Chipset suppliers are lining up to supply chips that will support both emerging mobile TV technologies, as the first commercial European mobile TV service has launched in Italy for start of the World Cup.
But the market is shifting, with Analog Devices entering the market by buying one of the current leading suppliers, Integrant Technologies of Seoul, Korea, for DMB, and a move to both DVB-H and DMB in Europe.
Digital TV tuner supplier Microtune is developing a tuner for both DVB-H and DMB. UK mobile operator O2 has been testing DVB-H in Oxford and Virgin and BT are to use DMB, a variant of the DAB digital radio technology, in the UK.
“Last year we though that the DVB-H was the leader, and it will still take a lion's share, but we will have to support both standards,” said Jim Fontaine, CEO of Microtune. This has been driven by customer requirements, he said, and is likely to launch in 2007.
It supplies a DVB-H tuner to phone maker LG for mobile TV service on a 3G phone that started broadcasting earlier this month in Italy. It is also supplying the tuner for a phone developed for the Crown Castle DVB-H network in the US, alongside a demodulator chip from French company DIBcom.
Meanwhile Frontier Silicon is also developing a dual DMB/DVB-H chipset that will be ready in Q3 this year. It already ships the DMB tuner called Apollo and the Kino baseband demodulator chip for Samsung phones which are used in commercial systems in Korea and in trials in China, Germany and the UK. It says it has shipped over a million units so far.
“We have now been working with leading mobile TV handset manufacturers for over two years and the next stage of our development in this area will be the sampling of our next generation multi-standard DVB-H/DMB baseband IC in Q3 this year,” said Anthony Sethill, CEO of Frontier.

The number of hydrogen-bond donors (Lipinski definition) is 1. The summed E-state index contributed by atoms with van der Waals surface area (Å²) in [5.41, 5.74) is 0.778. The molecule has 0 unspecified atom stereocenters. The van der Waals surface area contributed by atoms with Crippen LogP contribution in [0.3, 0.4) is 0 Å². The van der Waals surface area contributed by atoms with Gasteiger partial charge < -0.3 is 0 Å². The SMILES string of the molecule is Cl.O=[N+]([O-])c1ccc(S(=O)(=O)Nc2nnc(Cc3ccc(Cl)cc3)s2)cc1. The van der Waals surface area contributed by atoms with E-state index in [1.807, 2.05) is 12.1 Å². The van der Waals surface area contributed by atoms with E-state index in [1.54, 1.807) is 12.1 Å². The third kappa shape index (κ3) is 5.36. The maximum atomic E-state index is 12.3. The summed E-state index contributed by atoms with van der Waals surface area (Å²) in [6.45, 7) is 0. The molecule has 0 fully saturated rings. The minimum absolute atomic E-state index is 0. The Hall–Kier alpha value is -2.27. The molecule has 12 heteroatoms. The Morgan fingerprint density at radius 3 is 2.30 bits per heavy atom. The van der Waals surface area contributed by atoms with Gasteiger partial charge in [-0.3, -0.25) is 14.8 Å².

ADI's $127m deal to acquire Integrant gives the small RF company much wider access to the global market. It is best known for the low-power Digital Multimedia Broadcast (DMB) tuners it supplies to Korea's leading mobile phone manufacturers and Korea currently leads the world in the deployment of mobile TV services.
Integrant will be part of ADI's high-speed signal processing division. “As we've seen in applications from cellular telephony to digital TVs, customers value RF solution providers that support multiple standards and frequencies with compatible families of products. Integrant's technology provides that same value to the rapidly emerging mobile TV markets, such as T-DMB, ISDB-T and DVB-H, where receivers are being integrated into mobile phones, personal video players, portable DVD players, notebook PCs, and automotive entertainment systems,” said John Hussey, vice president for High-Speed Signal Processing at ADI.
“The synergies between ADI and Integrant are powerful,” said Integrant company founder, Beom-Kyu (Brian) Ko. “Together we will have the technology and systems expertise to provide customers with a complete signal chain for multi-standard multimedia applications.”
Microtune is also investigating a single chip tuner and demodulator in CMOS, rather than the SiGe technology used today for the tuner, as well as single package and integrated tuners for GPS, WiFi and digital TV. “We are investigating all three,” said Fontaine.